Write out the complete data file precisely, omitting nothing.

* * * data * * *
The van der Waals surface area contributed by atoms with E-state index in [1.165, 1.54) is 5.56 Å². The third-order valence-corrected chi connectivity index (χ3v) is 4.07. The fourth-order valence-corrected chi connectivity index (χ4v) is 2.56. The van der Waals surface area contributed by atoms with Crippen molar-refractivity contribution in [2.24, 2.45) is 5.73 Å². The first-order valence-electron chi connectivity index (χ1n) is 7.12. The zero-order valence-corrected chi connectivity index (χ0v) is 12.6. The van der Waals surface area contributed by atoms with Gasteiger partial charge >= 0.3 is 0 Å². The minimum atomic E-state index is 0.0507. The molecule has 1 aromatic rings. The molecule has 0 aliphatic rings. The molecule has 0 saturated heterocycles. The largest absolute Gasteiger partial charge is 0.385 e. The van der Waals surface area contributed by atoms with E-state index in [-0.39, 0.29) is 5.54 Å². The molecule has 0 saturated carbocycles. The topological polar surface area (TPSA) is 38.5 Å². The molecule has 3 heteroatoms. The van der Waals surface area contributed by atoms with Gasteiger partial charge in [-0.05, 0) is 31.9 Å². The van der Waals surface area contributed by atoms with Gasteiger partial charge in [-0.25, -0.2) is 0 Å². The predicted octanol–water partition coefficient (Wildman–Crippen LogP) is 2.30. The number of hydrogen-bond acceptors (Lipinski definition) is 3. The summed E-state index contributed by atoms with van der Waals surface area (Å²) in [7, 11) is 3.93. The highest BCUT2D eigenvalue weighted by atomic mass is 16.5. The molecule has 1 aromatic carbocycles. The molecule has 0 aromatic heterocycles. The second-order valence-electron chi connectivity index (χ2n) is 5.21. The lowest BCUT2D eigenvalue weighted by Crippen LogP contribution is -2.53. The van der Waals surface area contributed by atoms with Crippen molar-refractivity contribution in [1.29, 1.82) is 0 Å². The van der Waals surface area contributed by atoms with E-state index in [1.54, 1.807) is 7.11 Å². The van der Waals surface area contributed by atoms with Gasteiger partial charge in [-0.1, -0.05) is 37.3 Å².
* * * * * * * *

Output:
The van der Waals surface area contributed by atoms with E-state index in [1.165, 1.54) is 5.56 Å². The third-order valence-corrected chi connectivity index (χ3v) is 4.07. The fourth-order valence-corrected chi connectivity index (χ4v) is 2.56. The van der Waals surface area contributed by atoms with Crippen molar-refractivity contribution in [2.24, 2.45) is 5.73 Å². The first-order valence-electron chi connectivity index (χ1n) is 7.12. The zero-order valence-corrected chi connectivity index (χ0v) is 12.6. The van der Waals surface area contributed by atoms with Gasteiger partial charge >= 0.3 is 0 Å². The minimum atomic E-state index is 0.0507. The molecule has 1 aromatic rings. The molecule has 0 aliphatic rings. The molecule has 0 saturated heterocycles. The largest absolute Gasteiger partial charge is 0.385 e. The van der Waals surface area contributed by atoms with E-state index in [-0.39, 0.29) is 5.54 Å². The molecule has 0 saturated carbocycles. The topological polar surface area (TPSA) is 38.5 Å². The molecule has 3 heteroatoms. The van der Waals surface area contributed by atoms with Gasteiger partial charge in [-0.05, 0) is 31.9 Å². The van der Waals surface area contributed by atoms with Gasteiger partial charge in [-0.25, -0.2) is 0 Å². The predicted octanol–water partition coefficient (Wildman–Crippen LogP) is 2.30. The number of hydrogen-bond acceptors (Lipinski definition) is 3. The summed E-state index contributed by atoms with van der Waals surface area (Å²) in [7, 11) is 3.93. The highest BCUT2D eigenvalue weighted by atomic mass is 16.5. The molecule has 1 aromatic carbocycles. The molecule has 0 aromatic heterocycles. The second-order valence-electron chi connectivity index (χ2n) is 5.21. The lowest BCUT2D eigenvalue weighted by Crippen LogP contribution is -2.53. The van der Waals surface area contributed by atoms with Crippen molar-refractivity contribution in [1.29, 1.82) is 0 Å². The van der Waals surface area contributed by atoms with E-state index in [1.54, 1.807) is 7.11 Å². The van der Waals surface area contributed by atoms with Gasteiger partial charge in [-0.1, -0.05) is 37.3 Å².